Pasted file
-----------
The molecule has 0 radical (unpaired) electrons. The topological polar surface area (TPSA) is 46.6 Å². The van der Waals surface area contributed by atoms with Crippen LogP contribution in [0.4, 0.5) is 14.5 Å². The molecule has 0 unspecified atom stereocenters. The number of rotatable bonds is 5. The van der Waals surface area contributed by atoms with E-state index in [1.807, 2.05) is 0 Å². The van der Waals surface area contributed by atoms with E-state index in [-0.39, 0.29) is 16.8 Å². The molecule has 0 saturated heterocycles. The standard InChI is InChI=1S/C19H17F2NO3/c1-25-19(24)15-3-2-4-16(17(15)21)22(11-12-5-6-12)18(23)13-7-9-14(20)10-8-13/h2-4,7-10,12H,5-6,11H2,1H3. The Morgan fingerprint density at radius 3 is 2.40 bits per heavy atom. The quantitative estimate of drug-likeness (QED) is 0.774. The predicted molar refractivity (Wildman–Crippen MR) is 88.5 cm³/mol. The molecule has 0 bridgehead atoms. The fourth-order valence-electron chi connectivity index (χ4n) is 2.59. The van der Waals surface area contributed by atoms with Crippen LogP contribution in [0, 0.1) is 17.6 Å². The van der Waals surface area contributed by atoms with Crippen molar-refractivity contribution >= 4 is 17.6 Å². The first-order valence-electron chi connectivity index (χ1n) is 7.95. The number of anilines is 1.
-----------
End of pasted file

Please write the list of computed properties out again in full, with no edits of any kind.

The molecule has 0 radical (unpaired) electrons. The topological polar surface area (TPSA) is 46.6 Å². The van der Waals surface area contributed by atoms with Crippen LogP contribution in [0.4, 0.5) is 14.5 Å². The molecule has 0 unspecified atom stereocenters. The number of rotatable bonds is 5. The van der Waals surface area contributed by atoms with E-state index in [1.807, 2.05) is 0 Å². The van der Waals surface area contributed by atoms with E-state index in [-0.39, 0.29) is 16.8 Å². The molecule has 0 saturated heterocycles. The standard InChI is InChI=1S/C19H17F2NO3/c1-25-19(24)15-3-2-4-16(17(15)21)22(11-12-5-6-12)18(23)13-7-9-14(20)10-8-13/h2-4,7-10,12H,5-6,11H2,1H3. The Morgan fingerprint density at radius 3 is 2.40 bits per heavy atom. The quantitative estimate of drug-likeness (QED) is 0.774. The predicted molar refractivity (Wildman–Crippen MR) is 88.5 cm³/mol. The molecule has 0 bridgehead atoms. The fourth-order valence-electron chi connectivity index (χ4n) is 2.59. The van der Waals surface area contributed by atoms with Crippen LogP contribution in [0, 0.1) is 17.6 Å². The van der Waals surface area contributed by atoms with Crippen molar-refractivity contribution >= 4 is 17.6 Å². The first-order valence-electron chi connectivity index (χ1n) is 7.95. The number of anilines is 1.